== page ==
‘I felt anger, but you obviously don’t question the captain’: Dinesh Karthik reveals what transpired in Indian dressing room on the night of Nidahas Trophy final

Dinesh Karthik etched his name in Indian cricketing folklore when he guided India to an incredible win in the Nidahas Trophy final against Bangladesh in 2018. Requiring 167 to win, India had slipped to 133/5 at the end of the 18th over before a Karthik special (29* off 8 balls) saw them through. Off the last ball, India needed to hit a boundary to tie the match and a six to win, and Karthik slapped the ball over the sweeper cover boundary to trigger euphoria.

However, as it turns out, Karthik, who walked out at No. 7 was supposed to bat much higher, but it was on captain Rohit Sharma’s insistence that the wicketkeeper batsman had to bat lower. Karthik revealed the constant change in plans left him angry but he was glad everything worked out well.

“I was first ready to bat at number 5 and then Rohit Sharma said that I’ll be going in at number 6. So, I was fine with that. I was pretty sure I would go in at number six and I could see that the difference between the runs needed and the remaining deliveries was increasing,” Karthik said on the eighth episode of “The Finish Line” which was aired on Baseline Ventures’ YouTube.


“When the fourth wicket fell, I was ready to walk in, but then Rohit said Vijay Shankar should go into bat. So, at that point, I was disappointed and I felt anger, but you obviously don’t question the captain. I am sure Rohit had something in mind, so I just let it be. However, finally walked in at number 7.”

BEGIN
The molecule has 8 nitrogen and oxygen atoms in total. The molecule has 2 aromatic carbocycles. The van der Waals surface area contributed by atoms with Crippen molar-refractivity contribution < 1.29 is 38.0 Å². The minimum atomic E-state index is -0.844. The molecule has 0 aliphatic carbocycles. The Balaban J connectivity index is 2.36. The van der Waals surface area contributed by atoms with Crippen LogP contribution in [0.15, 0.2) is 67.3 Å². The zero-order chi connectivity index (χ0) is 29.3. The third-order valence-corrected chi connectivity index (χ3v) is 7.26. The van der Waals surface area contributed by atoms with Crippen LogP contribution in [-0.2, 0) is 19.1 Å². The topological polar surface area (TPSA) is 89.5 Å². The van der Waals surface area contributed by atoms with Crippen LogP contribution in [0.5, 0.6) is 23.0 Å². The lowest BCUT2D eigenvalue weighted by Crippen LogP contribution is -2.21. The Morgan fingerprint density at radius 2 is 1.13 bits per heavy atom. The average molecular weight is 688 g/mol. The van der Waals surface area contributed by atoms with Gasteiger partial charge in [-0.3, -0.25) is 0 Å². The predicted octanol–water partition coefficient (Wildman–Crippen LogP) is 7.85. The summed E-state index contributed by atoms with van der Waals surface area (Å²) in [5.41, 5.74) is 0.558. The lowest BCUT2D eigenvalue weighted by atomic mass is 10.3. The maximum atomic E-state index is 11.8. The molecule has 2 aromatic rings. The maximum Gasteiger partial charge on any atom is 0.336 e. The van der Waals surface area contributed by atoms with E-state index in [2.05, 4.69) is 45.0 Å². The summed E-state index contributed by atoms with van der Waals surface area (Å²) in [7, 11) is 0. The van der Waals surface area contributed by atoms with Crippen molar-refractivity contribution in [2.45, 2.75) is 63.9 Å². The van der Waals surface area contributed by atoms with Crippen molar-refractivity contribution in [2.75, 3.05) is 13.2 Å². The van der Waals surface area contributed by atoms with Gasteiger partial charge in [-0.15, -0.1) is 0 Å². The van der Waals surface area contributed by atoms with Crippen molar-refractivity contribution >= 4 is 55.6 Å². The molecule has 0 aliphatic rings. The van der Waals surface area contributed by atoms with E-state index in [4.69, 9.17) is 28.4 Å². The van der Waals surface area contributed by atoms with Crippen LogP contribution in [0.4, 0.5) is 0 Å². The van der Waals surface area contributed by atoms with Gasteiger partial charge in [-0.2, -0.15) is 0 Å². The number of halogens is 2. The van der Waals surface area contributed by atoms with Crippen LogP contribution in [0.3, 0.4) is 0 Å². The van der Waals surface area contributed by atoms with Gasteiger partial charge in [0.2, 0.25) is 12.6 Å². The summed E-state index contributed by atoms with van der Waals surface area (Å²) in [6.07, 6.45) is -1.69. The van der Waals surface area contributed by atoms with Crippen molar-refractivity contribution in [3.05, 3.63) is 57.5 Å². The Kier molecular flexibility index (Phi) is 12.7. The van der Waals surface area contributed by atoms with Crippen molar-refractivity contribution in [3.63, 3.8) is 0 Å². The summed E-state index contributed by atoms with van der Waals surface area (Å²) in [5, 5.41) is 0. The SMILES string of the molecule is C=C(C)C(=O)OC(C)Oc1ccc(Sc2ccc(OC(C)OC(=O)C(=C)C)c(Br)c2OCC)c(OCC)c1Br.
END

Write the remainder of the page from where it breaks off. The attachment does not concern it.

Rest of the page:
The equation boiled down to 34 needed off the final two overs. Karthik took 22 off the penultimate over bowled by Rubel Hossain, hitting him for two fours and two sixes. India needed to get 12 off the last over, which later narrowed down to nine needed off three balls. Vijay Shankar hit a boundary but fell the ball after, leaving India five to get off the final ball. Karthik revealed he had played out such scenarios plenty of times in his head but 34 off two was something even he wasn’t prepared for.

“A lot of times in life when you’re pushed to the brink, you come up with something special. It was one of those occasions where I had nothing to lose. I had an opportunity where I had the freedom to completely express myself,” Karthik added.

“I had always practiced situations – 12 runs from 1 over, 20 runs from 2 overs, etc. But I don’t think I had practiced 34 runs from 2 overs. When I went in, I knew the shots I could play and I executed them on that day.”


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